The Balkans, ever the powder keg of Europe, have produced yet another bombshell. Despite strong protests from Serbia and Russia, the war-torn region of Kosovo unilaterally declared independence on February 17. Though Kosovo’s Albanian majority greeted the long-awaited news with great celebrations, many fear that the independence of the tiny province will have drastic, far-reaching implications. Kosovo’s unilateral declaration of independence is a heavy blow to one of the major principles that has helped to maintain stability in Europe since the end of World War II: borders should not be changed except by mutual agreement. Countries around the world with large, politicized ethnic minorities demanding autonomy fear a ripple effect emanating from Kosovo and are holding their breath at what the coming months may bring.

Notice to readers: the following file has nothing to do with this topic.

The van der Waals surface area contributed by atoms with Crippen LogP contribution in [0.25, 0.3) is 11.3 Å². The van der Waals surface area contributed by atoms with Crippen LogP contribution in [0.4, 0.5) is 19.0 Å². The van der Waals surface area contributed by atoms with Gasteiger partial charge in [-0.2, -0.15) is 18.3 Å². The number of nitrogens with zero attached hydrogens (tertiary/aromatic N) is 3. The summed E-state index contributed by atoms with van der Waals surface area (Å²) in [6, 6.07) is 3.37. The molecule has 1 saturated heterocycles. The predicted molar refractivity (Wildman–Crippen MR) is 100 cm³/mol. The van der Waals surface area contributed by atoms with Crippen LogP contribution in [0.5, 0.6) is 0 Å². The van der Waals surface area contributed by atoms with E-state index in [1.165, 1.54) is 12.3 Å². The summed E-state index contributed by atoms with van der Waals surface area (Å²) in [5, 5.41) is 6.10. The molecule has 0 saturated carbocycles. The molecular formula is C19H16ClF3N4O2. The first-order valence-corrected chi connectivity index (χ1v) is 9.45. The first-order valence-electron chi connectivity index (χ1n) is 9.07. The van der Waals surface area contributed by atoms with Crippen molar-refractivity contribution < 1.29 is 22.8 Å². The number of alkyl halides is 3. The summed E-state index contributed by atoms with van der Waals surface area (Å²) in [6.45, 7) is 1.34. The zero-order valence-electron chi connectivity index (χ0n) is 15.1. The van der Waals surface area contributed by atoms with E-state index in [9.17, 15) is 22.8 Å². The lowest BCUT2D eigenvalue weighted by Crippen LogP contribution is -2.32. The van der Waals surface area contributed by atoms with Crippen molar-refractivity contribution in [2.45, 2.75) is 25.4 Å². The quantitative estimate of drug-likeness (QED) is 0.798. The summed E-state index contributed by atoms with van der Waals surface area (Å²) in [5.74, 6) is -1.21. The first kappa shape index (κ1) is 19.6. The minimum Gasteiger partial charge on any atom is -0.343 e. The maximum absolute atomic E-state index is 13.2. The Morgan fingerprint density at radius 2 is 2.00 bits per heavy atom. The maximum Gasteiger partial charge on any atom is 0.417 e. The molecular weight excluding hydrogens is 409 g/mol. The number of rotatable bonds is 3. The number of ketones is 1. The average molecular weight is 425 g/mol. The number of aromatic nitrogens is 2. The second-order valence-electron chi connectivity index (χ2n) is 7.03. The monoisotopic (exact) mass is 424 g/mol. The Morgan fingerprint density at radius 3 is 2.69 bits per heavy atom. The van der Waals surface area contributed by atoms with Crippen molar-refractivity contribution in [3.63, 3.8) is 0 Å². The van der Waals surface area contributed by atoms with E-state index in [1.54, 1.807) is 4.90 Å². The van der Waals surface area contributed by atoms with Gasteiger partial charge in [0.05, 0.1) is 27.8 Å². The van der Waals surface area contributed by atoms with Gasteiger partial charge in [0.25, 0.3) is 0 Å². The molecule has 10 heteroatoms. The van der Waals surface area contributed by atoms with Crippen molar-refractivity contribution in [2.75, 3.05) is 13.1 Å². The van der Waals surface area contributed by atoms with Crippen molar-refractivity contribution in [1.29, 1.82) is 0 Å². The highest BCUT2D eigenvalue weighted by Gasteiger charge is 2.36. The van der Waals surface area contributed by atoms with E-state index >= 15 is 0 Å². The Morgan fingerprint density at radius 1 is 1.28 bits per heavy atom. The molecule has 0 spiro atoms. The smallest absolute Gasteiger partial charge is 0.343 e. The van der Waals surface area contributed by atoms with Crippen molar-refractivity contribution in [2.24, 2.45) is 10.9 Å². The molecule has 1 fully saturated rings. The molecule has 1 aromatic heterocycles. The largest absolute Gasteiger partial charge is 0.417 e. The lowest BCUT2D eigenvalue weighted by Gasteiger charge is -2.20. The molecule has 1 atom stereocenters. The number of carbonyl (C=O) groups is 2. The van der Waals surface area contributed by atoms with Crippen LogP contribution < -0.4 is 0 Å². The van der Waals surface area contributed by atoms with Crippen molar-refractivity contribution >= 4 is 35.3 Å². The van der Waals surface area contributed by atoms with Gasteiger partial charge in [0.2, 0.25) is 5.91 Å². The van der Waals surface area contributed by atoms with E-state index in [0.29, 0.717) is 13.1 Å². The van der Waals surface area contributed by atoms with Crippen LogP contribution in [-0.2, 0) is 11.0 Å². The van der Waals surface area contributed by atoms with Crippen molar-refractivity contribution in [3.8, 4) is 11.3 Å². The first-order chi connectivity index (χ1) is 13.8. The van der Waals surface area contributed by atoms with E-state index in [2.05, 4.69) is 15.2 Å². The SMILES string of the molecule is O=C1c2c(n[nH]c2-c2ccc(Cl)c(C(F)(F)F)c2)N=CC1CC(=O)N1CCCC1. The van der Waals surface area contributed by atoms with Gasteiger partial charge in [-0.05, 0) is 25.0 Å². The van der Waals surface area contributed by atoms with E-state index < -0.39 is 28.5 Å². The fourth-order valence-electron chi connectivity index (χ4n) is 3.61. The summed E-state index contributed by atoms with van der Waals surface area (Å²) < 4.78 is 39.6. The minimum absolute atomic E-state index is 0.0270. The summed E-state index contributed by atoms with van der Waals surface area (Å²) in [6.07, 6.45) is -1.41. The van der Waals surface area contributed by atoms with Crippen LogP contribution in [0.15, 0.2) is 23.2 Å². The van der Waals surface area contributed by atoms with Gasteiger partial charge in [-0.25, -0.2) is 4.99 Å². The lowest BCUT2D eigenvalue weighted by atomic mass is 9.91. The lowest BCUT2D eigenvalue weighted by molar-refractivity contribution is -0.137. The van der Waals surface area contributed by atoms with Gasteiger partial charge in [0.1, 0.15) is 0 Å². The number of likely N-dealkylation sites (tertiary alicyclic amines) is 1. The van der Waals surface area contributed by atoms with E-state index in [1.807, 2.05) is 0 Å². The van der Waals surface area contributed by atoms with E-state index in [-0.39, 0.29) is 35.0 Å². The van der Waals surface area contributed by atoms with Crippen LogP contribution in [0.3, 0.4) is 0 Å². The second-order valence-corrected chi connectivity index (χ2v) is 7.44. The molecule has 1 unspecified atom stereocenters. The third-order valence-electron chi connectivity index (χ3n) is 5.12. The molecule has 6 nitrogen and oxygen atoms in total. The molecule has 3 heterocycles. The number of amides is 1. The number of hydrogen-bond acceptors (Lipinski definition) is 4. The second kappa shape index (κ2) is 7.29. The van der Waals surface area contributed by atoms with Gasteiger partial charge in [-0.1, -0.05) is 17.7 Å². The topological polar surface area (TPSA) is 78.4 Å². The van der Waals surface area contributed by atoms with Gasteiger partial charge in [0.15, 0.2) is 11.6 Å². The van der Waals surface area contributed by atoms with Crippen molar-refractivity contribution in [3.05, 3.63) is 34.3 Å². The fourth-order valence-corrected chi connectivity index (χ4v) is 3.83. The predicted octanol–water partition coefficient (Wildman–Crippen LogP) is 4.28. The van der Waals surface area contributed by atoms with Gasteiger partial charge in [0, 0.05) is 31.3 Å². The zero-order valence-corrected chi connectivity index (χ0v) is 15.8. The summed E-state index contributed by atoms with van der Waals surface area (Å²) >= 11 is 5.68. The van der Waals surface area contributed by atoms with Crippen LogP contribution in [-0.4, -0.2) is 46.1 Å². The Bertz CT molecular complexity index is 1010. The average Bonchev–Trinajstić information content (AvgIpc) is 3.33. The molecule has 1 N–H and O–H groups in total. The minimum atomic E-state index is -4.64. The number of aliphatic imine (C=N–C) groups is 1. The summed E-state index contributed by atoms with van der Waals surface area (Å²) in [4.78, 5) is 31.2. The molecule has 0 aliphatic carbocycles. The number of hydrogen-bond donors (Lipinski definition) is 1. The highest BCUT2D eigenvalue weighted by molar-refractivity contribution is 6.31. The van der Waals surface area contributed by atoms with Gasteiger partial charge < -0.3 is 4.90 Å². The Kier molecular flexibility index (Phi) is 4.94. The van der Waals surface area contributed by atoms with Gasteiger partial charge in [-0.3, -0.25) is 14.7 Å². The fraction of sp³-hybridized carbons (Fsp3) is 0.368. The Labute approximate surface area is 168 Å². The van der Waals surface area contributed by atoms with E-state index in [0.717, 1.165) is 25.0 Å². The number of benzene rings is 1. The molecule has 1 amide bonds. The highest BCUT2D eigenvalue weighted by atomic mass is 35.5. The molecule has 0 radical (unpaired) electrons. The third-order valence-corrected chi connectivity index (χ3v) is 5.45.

Even ignoring the international ramifications of Kosovo’s new-found sovereignty, Kosovo has a number of domestic issues that are cause for concern. Perhaps most pressingly, many observers have questioned the very viability of Kosovo as an independent state. A European Commission report released in November detailed the inadequacy of the Kosovar government in almost every area, describing Kosovo’s public administration as “weak and inefficient” and its judicial system as similarly “weak.” The report also described the widespread corruption among leaders of the then-province, stating that “civil servants are still vulnerable to political interference, corrupt practices and nepotism.” In addition, Pristina has made “little progress” in combating organized crime and trafficking in human beings, according to the report. The fledgling country’s feeble economy and lack of mature government institutions ensure that an independent Kosovo will be heavily reliant on foreign aid—political, military, and economic—for many years to come, simply in order to survive.